Got a Picky Eater? Consider Moving to France

July 16,2012
Lindsay Hutton( )

Have you got a picky eater on your hands? If you're willing to travel, a quick jaunt to France might help your little one's finnicky ways.

OK, mayyy-be that's not the easiest solution. But your child can probably learn a thing or two from a French child's way of eating.

Just ask Karen Le Billion, author of French Kids Eat Everything.

In it, she talks about her family's move overseas and her initial fear of getting her daughters to eat "sophisticated" (in the American sense), French fare like duck and various cheeses (especially ones that don't come in pre-packaged sliced form.)

Although the family was prepared for some culture shock, Le Billion was unprepared for the most important lesson of all (food education), and was even more astonished to see French children gobbling up everything from beets and broccoli, to blue cheese and lamb (a stark contrast to her own children's picky eating habits).

So what do the French do differently that seemingly raises a nation full of good eaters?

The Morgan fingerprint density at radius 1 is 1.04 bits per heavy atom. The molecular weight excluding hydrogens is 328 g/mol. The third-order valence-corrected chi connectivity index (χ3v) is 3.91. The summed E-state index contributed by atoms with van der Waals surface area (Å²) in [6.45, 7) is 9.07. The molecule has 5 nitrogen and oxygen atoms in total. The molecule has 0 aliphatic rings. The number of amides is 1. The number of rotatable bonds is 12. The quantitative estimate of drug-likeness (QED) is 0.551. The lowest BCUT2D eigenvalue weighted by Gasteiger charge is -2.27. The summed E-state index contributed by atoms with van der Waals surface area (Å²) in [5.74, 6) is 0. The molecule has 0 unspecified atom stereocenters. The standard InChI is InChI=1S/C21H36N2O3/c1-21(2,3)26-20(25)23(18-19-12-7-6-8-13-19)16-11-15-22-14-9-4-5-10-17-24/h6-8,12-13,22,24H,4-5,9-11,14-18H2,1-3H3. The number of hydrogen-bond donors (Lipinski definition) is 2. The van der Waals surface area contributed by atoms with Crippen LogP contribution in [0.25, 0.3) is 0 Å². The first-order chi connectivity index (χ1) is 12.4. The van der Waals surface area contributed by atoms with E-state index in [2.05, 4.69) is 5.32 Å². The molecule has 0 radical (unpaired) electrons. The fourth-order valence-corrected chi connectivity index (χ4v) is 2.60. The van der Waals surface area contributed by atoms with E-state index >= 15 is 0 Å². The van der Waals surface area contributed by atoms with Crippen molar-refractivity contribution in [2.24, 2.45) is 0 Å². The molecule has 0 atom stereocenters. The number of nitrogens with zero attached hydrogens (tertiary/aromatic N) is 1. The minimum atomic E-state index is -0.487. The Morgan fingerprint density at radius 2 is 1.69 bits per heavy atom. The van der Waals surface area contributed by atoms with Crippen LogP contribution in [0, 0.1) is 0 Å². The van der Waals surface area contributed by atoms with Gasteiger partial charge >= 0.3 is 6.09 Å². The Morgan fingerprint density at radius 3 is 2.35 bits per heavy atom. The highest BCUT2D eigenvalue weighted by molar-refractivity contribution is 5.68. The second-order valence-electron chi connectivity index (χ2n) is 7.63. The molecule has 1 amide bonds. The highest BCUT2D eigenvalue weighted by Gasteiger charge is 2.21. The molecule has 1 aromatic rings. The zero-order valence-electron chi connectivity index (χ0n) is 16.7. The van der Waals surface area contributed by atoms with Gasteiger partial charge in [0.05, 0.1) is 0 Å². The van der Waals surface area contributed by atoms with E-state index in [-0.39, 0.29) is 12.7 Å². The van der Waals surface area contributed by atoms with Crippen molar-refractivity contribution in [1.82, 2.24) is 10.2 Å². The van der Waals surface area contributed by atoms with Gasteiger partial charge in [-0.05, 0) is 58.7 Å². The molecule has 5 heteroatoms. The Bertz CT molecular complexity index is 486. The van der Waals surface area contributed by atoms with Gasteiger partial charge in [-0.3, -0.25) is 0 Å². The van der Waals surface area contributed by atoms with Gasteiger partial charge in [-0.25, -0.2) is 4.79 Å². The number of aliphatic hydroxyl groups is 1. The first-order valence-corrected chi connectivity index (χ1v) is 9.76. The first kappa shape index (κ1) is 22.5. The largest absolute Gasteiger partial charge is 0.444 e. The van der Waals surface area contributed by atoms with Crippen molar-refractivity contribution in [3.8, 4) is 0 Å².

For one, they make food (and eating it) an experience. The French have long been known for their obsession over anything edible, and sit down meals have been known to last hours. They'll plan their meals all day, and when they eat, they eat with gusto. It's a family affair, and everyone participates.

When French children are offered a food they don't think they'll like, they are encouraged to try it, but aren't forced to eat all of it. A lot of new foods are introduced in a school setting too. Le Billion says this helps picky eaters as well-- if they see their friends and classmates eating a meal with enthusiasm, they are more likely to do the same.

And of course, there's the no snacking rule. Le Billion was chastised one day for slipping one of her kids a snack during an off meal time, and was told it was a "recipe for obesity!"

Don't get the wrong impression-- this book isn't meant to bash the American way of life, or suggest that the French are better at feeding their children than the rest of the world. It's merely a book written by a mom who moved overseas and immersed herself in a new culture-- and learned a thing or two along the way.

What do you think? Would you read this book? Do you have picky eaters of your own? How do you think they would fare if you were to introduce the French's way of eating? Would they happily experiment, or probably go to bed hungry?


Tell us your thoughts!